Relative decline in steelmaking from around the turn of the century permitted the growth of coal production for export. Steel production ceased in 1938, and Big Pit, the last substantial working colliery, closed in 1980. Big Pit is now a museum of coal mining of international significance, and one of only two mining museums in the United Kingdom where visitors can be taken underground. The conservation of Blaenavon Ironworks has contributed to economic regeneration. The town and the surrounding landscape have survived little altered to represent the story of their past.

One of my favorite type of world heritage sites to visit are industrial sites. Sites which preserve and commemorate advancement in industry from the 18th-20th centuries. One of the most important industrial heritage sites in the world is at Blaenavon.

In the 19th Century, southern Wales was the epicenter of the Industrial Revolution. Here you had the two building blocks of early industry: coal and iron.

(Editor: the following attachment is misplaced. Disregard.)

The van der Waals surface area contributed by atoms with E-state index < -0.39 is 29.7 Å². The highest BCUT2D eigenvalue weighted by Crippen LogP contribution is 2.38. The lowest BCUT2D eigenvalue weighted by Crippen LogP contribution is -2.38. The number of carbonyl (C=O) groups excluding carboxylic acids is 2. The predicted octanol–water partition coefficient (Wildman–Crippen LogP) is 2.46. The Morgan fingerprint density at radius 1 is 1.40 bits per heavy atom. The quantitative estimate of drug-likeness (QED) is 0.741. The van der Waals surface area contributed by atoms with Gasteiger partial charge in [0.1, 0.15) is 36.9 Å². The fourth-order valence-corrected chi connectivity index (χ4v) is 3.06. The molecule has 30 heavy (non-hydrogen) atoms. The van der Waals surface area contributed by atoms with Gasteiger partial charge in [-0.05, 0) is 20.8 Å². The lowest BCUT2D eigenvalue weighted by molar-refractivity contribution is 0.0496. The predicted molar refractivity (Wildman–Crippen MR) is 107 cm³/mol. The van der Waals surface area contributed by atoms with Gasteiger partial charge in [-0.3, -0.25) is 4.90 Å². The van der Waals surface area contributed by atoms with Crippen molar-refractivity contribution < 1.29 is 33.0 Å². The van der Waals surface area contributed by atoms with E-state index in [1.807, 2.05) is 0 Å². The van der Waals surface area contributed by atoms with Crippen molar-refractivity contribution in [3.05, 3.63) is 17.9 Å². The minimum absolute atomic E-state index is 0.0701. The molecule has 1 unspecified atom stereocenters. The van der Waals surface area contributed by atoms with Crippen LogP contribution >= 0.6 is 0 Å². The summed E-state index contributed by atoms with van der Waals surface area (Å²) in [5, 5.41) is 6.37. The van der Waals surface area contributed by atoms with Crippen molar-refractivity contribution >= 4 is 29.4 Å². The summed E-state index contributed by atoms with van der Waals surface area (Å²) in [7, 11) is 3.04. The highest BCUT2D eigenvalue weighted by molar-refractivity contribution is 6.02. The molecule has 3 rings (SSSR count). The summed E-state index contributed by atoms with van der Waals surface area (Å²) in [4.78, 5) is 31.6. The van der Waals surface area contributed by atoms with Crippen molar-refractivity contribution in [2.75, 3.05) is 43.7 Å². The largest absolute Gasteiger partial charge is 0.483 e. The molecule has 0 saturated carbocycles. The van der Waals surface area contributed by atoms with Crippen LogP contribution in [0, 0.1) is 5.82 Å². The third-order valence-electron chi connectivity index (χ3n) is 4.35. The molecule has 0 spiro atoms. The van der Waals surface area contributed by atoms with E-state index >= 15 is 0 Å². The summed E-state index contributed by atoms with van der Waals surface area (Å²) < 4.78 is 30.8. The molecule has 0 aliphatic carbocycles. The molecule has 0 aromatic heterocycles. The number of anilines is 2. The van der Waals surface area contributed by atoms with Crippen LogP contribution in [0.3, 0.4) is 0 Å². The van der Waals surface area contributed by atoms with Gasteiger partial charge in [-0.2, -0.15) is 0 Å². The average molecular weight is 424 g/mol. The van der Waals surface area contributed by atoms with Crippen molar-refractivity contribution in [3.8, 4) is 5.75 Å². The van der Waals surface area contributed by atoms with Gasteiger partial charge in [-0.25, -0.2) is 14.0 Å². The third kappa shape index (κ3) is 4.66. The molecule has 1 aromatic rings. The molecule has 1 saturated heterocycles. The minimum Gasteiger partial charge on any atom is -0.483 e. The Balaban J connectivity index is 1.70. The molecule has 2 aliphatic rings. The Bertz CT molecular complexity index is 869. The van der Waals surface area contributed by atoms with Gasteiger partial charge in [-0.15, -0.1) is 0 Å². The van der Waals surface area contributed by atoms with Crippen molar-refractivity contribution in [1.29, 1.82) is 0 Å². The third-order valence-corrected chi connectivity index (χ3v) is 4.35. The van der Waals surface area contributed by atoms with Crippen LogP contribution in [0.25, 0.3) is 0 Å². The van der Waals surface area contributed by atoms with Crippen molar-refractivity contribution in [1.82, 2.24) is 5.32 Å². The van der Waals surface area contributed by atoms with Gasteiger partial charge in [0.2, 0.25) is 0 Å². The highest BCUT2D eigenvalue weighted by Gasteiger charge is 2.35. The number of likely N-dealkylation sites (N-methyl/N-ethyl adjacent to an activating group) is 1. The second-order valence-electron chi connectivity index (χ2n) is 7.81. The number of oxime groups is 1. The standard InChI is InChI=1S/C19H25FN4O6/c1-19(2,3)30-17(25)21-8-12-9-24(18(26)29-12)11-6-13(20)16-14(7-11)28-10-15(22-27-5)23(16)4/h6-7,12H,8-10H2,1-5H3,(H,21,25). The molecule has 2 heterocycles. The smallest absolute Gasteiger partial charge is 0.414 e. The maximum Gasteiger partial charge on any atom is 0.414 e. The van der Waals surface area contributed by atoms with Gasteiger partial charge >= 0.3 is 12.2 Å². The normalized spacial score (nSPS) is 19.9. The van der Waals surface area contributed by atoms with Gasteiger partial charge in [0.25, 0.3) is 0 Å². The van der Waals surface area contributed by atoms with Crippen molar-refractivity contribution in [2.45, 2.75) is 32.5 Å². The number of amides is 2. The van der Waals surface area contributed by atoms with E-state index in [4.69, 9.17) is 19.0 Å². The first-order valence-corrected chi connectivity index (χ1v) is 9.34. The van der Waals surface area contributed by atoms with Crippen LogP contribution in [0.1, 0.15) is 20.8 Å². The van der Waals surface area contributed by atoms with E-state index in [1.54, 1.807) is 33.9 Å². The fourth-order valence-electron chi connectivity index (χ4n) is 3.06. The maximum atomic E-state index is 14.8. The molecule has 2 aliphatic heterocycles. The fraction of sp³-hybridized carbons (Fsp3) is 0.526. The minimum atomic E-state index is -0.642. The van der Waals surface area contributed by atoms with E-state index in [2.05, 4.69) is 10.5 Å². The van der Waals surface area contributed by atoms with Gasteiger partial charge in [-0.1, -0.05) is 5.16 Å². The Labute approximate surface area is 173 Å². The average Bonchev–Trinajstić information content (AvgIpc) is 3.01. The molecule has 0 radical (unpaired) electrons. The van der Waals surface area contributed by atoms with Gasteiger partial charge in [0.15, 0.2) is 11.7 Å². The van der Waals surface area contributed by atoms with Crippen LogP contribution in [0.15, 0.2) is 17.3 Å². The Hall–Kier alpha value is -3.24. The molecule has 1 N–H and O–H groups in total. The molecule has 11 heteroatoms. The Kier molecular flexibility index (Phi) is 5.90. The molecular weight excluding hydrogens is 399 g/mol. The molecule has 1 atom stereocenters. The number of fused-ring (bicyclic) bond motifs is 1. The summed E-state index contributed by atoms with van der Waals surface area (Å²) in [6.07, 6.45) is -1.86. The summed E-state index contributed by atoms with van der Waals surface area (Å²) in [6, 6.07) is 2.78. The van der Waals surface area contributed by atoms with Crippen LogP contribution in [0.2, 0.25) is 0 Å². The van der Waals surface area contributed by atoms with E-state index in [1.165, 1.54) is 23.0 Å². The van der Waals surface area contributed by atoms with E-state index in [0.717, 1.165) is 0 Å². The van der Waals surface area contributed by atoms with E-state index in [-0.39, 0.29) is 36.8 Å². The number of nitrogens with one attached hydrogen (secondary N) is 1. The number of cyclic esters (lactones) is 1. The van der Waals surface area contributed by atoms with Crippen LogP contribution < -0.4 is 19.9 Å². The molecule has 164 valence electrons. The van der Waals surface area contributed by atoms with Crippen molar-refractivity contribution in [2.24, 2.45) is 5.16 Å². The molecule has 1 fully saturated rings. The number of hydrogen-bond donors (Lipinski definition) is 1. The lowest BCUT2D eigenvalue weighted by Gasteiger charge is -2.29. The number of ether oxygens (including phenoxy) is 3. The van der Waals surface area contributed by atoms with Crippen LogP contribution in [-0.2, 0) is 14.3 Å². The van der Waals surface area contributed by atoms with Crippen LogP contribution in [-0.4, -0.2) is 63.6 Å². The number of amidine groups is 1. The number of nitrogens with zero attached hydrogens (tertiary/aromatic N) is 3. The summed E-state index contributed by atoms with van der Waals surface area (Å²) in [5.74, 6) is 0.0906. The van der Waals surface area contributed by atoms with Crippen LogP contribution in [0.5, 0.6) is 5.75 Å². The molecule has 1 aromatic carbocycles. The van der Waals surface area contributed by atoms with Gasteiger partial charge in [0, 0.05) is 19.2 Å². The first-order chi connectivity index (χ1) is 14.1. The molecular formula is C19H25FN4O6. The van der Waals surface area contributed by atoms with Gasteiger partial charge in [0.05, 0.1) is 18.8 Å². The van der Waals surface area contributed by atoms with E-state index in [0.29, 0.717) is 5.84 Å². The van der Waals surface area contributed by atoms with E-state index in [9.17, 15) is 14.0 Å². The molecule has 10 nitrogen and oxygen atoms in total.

Within the town on Blaenavon are two preserved facilities: The Blaenavon Ironworks and the Big Pit National Coal Museum.

The Ironworks started business in 1789 and is the world’s best preserved 18th century ironworks. (The ironworks are seen in the photo at the top of the page.) The ironworks are also famous for being the first place where the Bessemer process was used to make steel. It was discovered by Sidney Gilchrist Thomas in Blaenavon and was the foundation for global steel production through the 1960’s.

The Big Pit National Coal Museum is just a short trip up the road from the ironworks. It was a working coal mine through the 1980’s and is one of the most popular museums in the UK. In addition to the surface buildings you can also take a tour underground and it is one of the only places in the UK which does underground tours.

However, the scope of the world heritage site goes beyond the industrial sites in the town of Blaenavon, it also includes many square miles of the surrounding countryside which was influenced by industrial development. This includes everything from iron and coal mines to centuries of medieval ore digs and ponds built during Roman times.

This might be the only world heritage site which preserves a sizable tract of land precisely because of human impact upon it.

Blaenavon can easily be visited by train from any major city in Great Britain. It is currently the only world heritage site in the UK which has a dedicated visitors center. It is also adjacent to the Brecons Beacons National Park, which should also be included to any trip to the region.